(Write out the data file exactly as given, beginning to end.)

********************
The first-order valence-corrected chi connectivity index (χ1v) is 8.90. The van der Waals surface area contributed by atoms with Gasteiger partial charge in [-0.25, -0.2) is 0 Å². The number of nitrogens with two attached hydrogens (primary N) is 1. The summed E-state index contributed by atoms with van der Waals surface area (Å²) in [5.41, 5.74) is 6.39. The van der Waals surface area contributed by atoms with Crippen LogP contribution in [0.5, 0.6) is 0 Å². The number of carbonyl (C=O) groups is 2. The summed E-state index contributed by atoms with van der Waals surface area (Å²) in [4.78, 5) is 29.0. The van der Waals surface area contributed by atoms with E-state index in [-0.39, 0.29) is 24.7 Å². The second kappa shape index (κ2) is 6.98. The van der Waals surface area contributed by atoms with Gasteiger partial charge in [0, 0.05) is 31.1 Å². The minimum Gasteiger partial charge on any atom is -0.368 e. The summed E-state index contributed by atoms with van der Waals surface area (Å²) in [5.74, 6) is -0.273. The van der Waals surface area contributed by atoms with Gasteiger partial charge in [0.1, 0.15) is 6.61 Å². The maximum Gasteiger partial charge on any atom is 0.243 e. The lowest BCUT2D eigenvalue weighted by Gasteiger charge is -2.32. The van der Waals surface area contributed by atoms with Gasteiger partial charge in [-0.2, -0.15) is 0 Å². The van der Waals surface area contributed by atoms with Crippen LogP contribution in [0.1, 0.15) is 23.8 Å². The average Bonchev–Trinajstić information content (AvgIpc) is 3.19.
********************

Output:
The first-order valence-corrected chi connectivity index (χ1v) is 8.90. The van der Waals surface area contributed by atoms with Gasteiger partial charge in [-0.25, -0.2) is 0 Å². The number of nitrogens with two attached hydrogens (primary N) is 1. The summed E-state index contributed by atoms with van der Waals surface area (Å²) in [5.41, 5.74) is 6.39. The van der Waals surface area contributed by atoms with Crippen LogP contribution in [0.5, 0.6) is 0 Å². The number of carbonyl (C=O) groups is 2. The summed E-state index contributed by atoms with van der Waals surface area (Å²) in [4.78, 5) is 29.0. The van der Waals surface area contributed by atoms with E-state index in [-0.39, 0.29) is 24.7 Å². The second kappa shape index (κ2) is 6.98. The van der Waals surface area contributed by atoms with Gasteiger partial charge in [0, 0.05) is 31.1 Å². The minimum Gasteiger partial charge on any atom is -0.368 e. The summed E-state index contributed by atoms with van der Waals surface area (Å²) in [5.74, 6) is -0.273. The van der Waals surface area contributed by atoms with Gasteiger partial charge in [0.1, 0.15) is 6.61 Å². The maximum Gasteiger partial charge on any atom is 0.243 e. The lowest BCUT2D eigenvalue weighted by Gasteiger charge is -2.32. The van der Waals surface area contributed by atoms with Gasteiger partial charge in [-0.2, -0.15) is 0 Å². The van der Waals surface area contributed by atoms with Crippen LogP contribution in [0.1, 0.15) is 23.8 Å². The average Bonchev–Trinajstić information content (AvgIpc) is 3.19.